Meet our guest contributor: Nycole Lloyd. Nikki gives us some insight about why she became a Death Doula. Thanks Nikki.
How did I become a death doula?
Well, if I really think about it–it started when I was about 8 years old.
I remember asking my mother “what’s the point?”
“The point of what?” she asked.
My wise little 8 year old self replied “Life. What’s the point of life if we are going to die anyway?”
Looking back I think that was the start of my curiosity about life, and what gives it meaning and how death completes the picture.
I’ve had three personal and very profound journeys with the death of someone close to me.
When I was 23 my step-dad was diagnosed with pancreatic cancer. It was three months between diagnosis and death and it was just bloody awful.
When I was 34 my mum died. She had previously been through breast cancer and a mastectomy but after 13 years of being ‘cancer free’ that original cancer found its way further into her system and became secondary cancer in her lungs and stomach.
The last 18 months of her life she lived with us and we spent lots of time just being together – she shared her family knowledge (recipes, secrets, gardening tips, advice) and me just soaking it all up and slowly saying goodbye.
Four years after my mum died my (then) mother-in-law was diagnosed with pancreatic cancer. I couldn’t believe I was dealing with this shit again.
I remember saying to one of my good friends “I can’t do this again. Supporting another parent through cancer is just too hard."
My friend asked me what I’d regret more being there or not being there. The truth was that I would regret not being there more. So that was that.
Each experience changed me. How could it not?
I had to watch my parents dying.
I had to work my way through the physical, practical, emotional and spiritual elements of supporting someone living with a terminal illness.
With each experience I learnt to be more present.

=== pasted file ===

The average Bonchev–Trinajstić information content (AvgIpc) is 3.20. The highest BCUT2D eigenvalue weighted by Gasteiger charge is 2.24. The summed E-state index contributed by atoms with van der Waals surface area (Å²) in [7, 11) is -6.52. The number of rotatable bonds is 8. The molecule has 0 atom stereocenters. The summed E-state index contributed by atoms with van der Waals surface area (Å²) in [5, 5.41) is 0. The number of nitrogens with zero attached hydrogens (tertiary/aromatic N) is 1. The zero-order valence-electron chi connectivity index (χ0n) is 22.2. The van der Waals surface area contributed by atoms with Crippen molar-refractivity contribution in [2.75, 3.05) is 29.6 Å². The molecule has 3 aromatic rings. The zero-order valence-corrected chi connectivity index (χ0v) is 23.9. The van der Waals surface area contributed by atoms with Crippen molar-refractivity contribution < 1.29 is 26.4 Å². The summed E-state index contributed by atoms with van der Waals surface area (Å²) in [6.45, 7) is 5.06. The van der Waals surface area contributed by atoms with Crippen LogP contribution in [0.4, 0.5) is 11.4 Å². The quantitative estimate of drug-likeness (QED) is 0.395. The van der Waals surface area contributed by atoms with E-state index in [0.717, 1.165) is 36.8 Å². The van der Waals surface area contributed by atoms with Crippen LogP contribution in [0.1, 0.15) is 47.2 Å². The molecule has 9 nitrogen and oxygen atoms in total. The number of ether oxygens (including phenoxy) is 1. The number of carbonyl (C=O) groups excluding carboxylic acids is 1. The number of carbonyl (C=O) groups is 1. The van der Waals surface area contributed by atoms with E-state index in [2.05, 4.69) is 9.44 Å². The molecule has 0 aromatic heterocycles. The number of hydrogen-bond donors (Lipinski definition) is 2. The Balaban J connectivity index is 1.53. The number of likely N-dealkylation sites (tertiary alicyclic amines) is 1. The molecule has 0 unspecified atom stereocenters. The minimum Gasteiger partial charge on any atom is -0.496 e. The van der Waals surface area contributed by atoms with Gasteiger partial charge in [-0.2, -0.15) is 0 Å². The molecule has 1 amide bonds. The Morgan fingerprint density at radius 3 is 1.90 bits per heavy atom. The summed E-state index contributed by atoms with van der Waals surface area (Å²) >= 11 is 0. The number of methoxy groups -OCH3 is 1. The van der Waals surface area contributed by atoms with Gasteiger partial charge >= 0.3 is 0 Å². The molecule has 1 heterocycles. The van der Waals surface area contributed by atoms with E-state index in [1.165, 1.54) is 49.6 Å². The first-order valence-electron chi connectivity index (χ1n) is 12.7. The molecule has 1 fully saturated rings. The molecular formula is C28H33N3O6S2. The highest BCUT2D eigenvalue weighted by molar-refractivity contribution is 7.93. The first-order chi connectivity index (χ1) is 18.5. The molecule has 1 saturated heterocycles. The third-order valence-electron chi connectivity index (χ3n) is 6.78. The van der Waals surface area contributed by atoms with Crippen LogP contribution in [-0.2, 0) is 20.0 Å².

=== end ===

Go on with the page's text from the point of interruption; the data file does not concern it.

I’m a very pragmatic a person. I guess I just felt like I had to cope and accept the inevitable, so I set about learning how to keep moving in life.
I had to find courage, find strength, find something to keep connecting whole heartedly with the people I loved despite the anticipation of the grief to come.
And one thing that resonates with me about all death experiences– it didn’t feel completely wrong being there. I mean, don’t get me wrong it was tough and challenging and frightening and exhausting and often times just plain overwhelming, but it felt quite natural to be involved in this part of the cycle of life.
It felt right to be able to love another person all the way off the planet; it felt like an honour and a privilege to do so.
So not surprisingly over the years, I have gathered a skill set that helped me turn my personal experiences into my professional passion.
Along the way I became a skilled and experienced energy worker, a qualified counsellor and a life coach.
I continue to work on being a compassionate presence and to help bring some form of calm to, what can be, the chaos of life.
I’m a Doula and a Transformation Coach, I just happen to specialise in end-of-life transformation. And what I do is totally wrapped in the name of my business because we are all Living, Loving and Dying.
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